Stochastic applications of media theory: Random walks on weak orders or partial orders

Jean Claude Falmagne, Yung Fong Hsu, Fabio Leite, Michel Regenwetter

Research output: Contribution to journalArticlepeer-review

Abstract

This paper presents the axioms of a real time random walk on the set of states of a medium and some of their consequences, such as the asymptotic probabilities of the states. The states of the random walk coincide with those of the medium, and the transitions of the random walk are governed by a probability distribution on the set of token-events, together with a Poisson process regulating the arrivals of such events. We examine two special cases. The first is the medium on strict weak orders on a set of three elements, the second the medium of strict partial orders on the same set. Thus, in each of these cases, a state of the medium is a binary relation. We also consider tune in-and-out extensions of these two special cases. We review applications of these models to opinion poll data pertaining to the 1992 United States presidential election. Each strict weak order or strict partial order is interpreted as being the implicit or explicit opinion of some individual regarding the three major candidates in that election, namely, Bush, Clinton and Perot. In particular, the strict partial order applications illustrate our notion of a response function that provides the link between theory and data in situations where, in contrast to previous papers, the permissible responses do not span the entire set of permissible states of the medium.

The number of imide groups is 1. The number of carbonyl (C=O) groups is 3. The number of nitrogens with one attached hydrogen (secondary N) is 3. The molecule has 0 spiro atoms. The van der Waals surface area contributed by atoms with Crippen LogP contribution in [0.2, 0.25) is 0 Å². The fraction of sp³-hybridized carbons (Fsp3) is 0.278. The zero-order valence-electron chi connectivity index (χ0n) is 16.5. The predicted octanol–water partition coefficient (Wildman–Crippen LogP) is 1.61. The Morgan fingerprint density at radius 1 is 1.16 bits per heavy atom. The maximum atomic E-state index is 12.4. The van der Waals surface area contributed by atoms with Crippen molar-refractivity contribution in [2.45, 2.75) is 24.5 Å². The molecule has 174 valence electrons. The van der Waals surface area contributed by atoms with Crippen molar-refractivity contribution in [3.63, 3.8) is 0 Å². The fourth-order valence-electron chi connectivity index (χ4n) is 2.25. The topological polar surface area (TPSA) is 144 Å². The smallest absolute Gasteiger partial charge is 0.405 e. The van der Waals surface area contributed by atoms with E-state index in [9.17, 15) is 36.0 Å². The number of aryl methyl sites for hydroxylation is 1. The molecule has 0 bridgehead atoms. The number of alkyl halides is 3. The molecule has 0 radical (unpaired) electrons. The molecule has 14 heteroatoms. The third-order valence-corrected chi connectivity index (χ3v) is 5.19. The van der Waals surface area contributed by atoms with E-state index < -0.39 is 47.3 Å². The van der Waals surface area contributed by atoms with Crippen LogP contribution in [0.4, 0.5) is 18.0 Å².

Original languageEnglish (US)
Pages (from-to)1183-1196
Number of pages14
JournalDiscrete Applied Mathematics
Volume156
Issue number8
DOIs
StatePublished - Apr 15 2008

Keywords

  • Media theory
  • Partial orders
  • Random walk
  • Stochastic process
  • Weak orders

ASJC Scopus subject areas

  • Discrete Mathematics and Combinatorics
  • Applied Mathematics

Fingerprint Dive into the research topics of 'Stochastic applications of media theory: Random walks on weak orders or partial orders'. Together they form a unique fingerprint.

Cite this